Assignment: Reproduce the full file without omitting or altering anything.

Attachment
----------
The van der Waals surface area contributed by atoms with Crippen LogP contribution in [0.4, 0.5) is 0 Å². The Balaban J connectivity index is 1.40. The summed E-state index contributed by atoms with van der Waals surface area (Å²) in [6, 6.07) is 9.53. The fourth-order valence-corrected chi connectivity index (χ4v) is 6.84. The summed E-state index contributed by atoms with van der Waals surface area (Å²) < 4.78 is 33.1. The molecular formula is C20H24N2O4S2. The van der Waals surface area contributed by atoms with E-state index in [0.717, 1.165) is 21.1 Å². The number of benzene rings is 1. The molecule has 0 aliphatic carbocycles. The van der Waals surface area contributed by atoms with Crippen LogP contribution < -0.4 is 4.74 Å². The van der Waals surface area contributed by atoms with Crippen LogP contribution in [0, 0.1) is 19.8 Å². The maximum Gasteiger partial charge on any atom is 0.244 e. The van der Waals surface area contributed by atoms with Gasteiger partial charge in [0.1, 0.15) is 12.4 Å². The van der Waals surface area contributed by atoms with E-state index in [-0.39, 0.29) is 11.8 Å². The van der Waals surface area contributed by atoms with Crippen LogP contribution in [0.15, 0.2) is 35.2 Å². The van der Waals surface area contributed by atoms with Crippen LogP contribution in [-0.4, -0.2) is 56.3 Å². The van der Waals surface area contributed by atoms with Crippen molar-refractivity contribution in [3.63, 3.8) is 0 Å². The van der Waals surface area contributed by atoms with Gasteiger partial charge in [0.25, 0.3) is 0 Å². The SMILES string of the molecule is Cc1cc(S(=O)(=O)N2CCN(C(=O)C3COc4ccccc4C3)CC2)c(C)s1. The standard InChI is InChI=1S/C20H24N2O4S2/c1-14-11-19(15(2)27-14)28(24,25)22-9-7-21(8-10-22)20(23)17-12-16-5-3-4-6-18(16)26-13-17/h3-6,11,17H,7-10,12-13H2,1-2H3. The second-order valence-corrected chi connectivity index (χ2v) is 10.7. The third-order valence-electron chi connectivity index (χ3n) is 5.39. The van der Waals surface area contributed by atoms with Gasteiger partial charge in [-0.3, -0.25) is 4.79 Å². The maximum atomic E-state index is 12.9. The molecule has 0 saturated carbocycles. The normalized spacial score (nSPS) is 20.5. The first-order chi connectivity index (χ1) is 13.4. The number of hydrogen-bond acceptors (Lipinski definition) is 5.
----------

The van der Waals surface area contributed by atoms with Crippen LogP contribution in [0.4, 0.5) is 0 Å². The Balaban J connectivity index is 1.40. The summed E-state index contributed by atoms with van der Waals surface area (Å²) in [6, 6.07) is 9.53. The fourth-order valence-corrected chi connectivity index (χ4v) is 6.84. The summed E-state index contributed by atoms with van der Waals surface area (Å²) < 4.78 is 33.1. The molecular formula is C20H24N2O4S2. The van der Waals surface area contributed by atoms with E-state index in [0.717, 1.165) is 21.1 Å². The number of benzene rings is 1. The molecule has 0 aliphatic carbocycles. The van der Waals surface area contributed by atoms with Crippen LogP contribution < -0.4 is 4.74 Å². The van der Waals surface area contributed by atoms with Crippen LogP contribution in [0, 0.1) is 19.8 Å². The maximum Gasteiger partial charge on any atom is 0.244 e. The van der Waals surface area contributed by atoms with Gasteiger partial charge in [0.1, 0.15) is 12.4 Å². The van der Waals surface area contributed by atoms with E-state index in [-0.39, 0.29) is 11.8 Å². The van der Waals surface area contributed by atoms with Crippen LogP contribution in [0.15, 0.2) is 35.2 Å². The van der Waals surface area contributed by atoms with Crippen LogP contribution in [-0.4, -0.2) is 56.3 Å². The van der Waals surface area contributed by atoms with Crippen molar-refractivity contribution in [3.63, 3.8) is 0 Å². The van der Waals surface area contributed by atoms with Gasteiger partial charge in [0.25, 0.3) is 0 Å². The SMILES string of the molecule is Cc1cc(S(=O)(=O)N2CCN(C(=O)C3COc4ccccc4C3)CC2)c(C)s1. The standard InChI is InChI=1S/C20H24N2O4S2/c1-14-11-19(15(2)27-14)28(24,25)22-9-7-21(8-10-22)20(23)17-12-16-5-3-4-6-18(16)26-13-17/h3-6,11,17H,7-10,12-13H2,1-2H3. The second-order valence-corrected chi connectivity index (χ2v) is 10.7. The third-order valence-electron chi connectivity index (χ3n) is 5.39. The van der Waals surface area contributed by atoms with Gasteiger partial charge in [-0.3, -0.25) is 4.79 Å². The maximum atomic E-state index is 12.9. The molecule has 0 saturated carbocycles. The normalized spacial score (nSPS) is 20.5. The first-order chi connectivity index (χ1) is 13.4. The number of hydrogen-bond acceptors (Lipinski definition) is 5.